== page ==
Wow, I guess this economics stuff is hard. What you said is just plain wrong: oil prices have shot up in real terms. Look at the price of oil in Euros or pounds. It's more dramatic in dollars because the dollar is depreciating but it's happening everywhere. And it's terrible in Renminbi - which're pegged to the dollar. You are just making it up.

Most people who make "real" stuff the way you seem to define it are - guess what? - in unionized industries. Leftists. Surprise!

What you've cooked up is an argument for protectionism, and it's stupid on its face.

Making principal payments tax deductible is also a hell of a bad idea which has to do with this economics stuff being not so hard. Part of the housing bubble came about because some bright dude had exactly the same idea about mortgages. Incentives matter. Why do you want to incentivize people to hold debt?

Anonymous said...

I always thought that oil companies would increase production because the price of oil has quadrupled in the last few years. Economically, that makes it profitable to drill new holes at sites which have been to costly to explore yet. Thereby supply would be increased and prices would be reduced in the long run.

However, last week I read that OPEC wants to DECREASE production. There you have "Big Oil"! It's just not in the US or Europe, but in the Middle East.

Anonymous said...

Interesting post.

I have done my part in your drive to improving the value of the dollar.

1) The only debt I have is a small mortgage - less than 40K and four years left.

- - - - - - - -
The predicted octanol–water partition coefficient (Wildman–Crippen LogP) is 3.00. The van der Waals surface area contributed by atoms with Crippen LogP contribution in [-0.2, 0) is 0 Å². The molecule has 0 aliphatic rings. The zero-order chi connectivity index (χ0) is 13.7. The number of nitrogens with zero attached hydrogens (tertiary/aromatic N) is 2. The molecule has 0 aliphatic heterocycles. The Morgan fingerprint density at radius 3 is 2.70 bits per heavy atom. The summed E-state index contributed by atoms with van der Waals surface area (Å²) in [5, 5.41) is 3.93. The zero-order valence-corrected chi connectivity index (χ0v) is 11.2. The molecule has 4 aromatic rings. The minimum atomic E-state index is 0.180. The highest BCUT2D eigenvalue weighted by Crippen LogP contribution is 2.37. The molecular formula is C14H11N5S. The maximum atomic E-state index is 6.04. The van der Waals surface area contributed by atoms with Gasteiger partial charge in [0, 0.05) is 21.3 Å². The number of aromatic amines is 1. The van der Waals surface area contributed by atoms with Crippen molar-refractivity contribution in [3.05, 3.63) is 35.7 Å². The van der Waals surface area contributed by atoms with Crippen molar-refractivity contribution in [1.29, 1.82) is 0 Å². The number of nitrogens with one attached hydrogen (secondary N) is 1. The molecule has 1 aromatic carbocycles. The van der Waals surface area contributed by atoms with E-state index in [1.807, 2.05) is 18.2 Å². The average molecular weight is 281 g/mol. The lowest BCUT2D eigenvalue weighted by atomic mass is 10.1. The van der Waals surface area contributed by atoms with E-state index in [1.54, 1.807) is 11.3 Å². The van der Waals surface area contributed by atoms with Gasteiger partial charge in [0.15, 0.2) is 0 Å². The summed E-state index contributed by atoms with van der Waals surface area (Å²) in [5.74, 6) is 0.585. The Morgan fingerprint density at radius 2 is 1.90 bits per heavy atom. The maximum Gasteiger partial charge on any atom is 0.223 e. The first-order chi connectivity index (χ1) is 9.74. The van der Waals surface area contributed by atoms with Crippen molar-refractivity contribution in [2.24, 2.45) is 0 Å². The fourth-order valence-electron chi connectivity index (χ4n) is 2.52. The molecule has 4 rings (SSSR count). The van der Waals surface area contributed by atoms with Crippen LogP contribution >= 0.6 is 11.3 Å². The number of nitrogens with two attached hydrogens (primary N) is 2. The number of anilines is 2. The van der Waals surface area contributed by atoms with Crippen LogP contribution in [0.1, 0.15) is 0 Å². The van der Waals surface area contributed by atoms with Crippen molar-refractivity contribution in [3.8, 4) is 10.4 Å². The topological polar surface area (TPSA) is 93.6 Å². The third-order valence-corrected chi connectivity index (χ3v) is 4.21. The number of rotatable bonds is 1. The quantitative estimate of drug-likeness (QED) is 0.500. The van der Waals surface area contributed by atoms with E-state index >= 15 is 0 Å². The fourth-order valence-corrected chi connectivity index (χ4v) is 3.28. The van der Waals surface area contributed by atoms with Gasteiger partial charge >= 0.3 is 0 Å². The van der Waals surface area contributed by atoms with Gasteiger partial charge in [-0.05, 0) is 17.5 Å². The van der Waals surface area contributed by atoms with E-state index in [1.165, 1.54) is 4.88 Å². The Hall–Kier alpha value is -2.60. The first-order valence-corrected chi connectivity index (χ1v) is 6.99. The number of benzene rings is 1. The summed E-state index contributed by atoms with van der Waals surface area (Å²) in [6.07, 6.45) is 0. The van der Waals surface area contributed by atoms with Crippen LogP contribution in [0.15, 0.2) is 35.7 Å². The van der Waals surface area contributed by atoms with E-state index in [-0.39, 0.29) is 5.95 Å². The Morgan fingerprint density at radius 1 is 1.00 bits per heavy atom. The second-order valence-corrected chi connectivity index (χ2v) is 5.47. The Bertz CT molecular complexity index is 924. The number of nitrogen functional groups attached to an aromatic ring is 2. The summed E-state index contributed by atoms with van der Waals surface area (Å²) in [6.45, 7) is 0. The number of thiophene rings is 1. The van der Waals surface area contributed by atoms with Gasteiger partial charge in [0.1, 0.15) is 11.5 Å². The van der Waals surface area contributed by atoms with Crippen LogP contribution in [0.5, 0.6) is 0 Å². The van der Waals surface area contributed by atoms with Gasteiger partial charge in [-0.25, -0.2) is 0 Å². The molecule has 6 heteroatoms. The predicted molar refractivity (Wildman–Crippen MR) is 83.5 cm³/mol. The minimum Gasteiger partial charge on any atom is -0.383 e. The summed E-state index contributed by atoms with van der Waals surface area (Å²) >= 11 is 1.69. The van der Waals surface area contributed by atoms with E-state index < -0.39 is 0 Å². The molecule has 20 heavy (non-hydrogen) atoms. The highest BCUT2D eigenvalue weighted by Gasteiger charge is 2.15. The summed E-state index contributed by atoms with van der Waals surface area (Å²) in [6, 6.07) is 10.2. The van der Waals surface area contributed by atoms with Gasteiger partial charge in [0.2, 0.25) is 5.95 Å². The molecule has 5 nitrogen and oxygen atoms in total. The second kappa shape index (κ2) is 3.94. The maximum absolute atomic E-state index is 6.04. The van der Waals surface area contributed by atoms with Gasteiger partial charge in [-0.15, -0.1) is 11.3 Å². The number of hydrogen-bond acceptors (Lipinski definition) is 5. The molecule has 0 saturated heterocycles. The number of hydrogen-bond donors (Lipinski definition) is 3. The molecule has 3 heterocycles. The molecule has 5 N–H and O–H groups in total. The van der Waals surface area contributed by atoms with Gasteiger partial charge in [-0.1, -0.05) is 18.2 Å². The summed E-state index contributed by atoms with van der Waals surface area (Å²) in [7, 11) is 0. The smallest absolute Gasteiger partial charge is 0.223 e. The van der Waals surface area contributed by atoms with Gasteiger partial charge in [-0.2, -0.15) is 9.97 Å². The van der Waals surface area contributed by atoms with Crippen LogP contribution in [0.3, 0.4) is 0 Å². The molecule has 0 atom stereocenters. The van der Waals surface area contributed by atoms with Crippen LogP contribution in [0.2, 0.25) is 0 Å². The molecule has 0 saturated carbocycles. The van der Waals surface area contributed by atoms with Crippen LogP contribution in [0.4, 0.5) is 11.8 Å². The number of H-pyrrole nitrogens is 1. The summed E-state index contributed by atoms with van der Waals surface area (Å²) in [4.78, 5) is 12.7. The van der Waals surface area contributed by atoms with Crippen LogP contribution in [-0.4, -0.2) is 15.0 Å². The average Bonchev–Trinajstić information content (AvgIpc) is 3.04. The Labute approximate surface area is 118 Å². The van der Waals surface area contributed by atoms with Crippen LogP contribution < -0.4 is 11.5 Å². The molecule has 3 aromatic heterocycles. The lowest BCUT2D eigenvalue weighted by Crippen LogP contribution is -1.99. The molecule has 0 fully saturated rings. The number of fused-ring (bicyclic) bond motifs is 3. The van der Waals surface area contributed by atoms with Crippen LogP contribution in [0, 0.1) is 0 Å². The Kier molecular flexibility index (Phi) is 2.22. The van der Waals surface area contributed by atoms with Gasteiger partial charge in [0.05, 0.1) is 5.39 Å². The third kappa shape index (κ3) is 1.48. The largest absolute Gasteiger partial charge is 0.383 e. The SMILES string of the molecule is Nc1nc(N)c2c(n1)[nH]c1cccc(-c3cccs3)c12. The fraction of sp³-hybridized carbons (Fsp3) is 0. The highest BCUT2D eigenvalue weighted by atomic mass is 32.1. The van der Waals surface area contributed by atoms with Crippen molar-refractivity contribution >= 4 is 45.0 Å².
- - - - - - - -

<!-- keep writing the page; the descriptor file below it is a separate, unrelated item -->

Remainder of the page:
2) My wife and I live on much less than our means.

3) We are both gainfully employed in businesses that actually makes things and offers services which improve people's lives. Both of us have invested in ourselves by getting advanced degrees in our chosen fields and so are our adult children.

4) We do not vote for morons that take away tax deductions of the 5 largest oil companies. We recognize that corporations do not pay taxes - their customers pay the taxes levied against corporations.

5) We do out best to spread the message that there is no free lunch - that you work hard, you invest in yourself, you make sacrifices in the short term to improve your situation for the long term and you earn your way to prosperity by offering a service of value or building things that matter.

6) We recognize that life is not fair - it never is and sitting around having pity-parties because life isn't fair is worthless. Picking yourself up after life throws you a bad deal, then renewing your efforts is a necessary skill for success. Success is a choice - so is failure.

Now repeat after me...

"I hereby promise to never use a font smaller than 10 characters per inch."


Anonymous said...

Does anyone think this temporary, and the dollar will rebound? I keep seeing people say that the Euro is going to replace the dollar, but from my understanding, a currency is based on the strength of its economy, and, well, the European economies are a lot weaker than the American economy. They have lower economic growth overall, higher inflation, high unemployment, a large national debt (the U.S. national debt to national income ratio is rather normal-sized I believe), etc...I think the Euro is over-valued, and the dollar will rebound. If I was an investor, I'd be thinking about how to short the Euro.

Anyone else think this or am I off...?

Anonymous said...

Man I hate blogspot. Write a 150 word essay on how the Euro price of oil increased 15% from Sept 5 of 2005 to March 3 of 2008, while the Dollar price of oil increased 46%... Hit backspace once, and poof, all that comment gone.

Opec sure hasn't increased production in that time. Sept 2005 they were pumping 32million barrels a day, whereas in 2007 November (last data available) it was still 32 million. It sure isn't increased demand in the OECD countries... 48mil vs 49mil.

What frightens me is that the Government-schooled populace doesn't understand Supply and Demand curves. China started consuming more oil than it produced in 1994 (a great chart idea; chart price of oil vs chinese oil imports) and India's oil consumption continues to grow fairly linearly.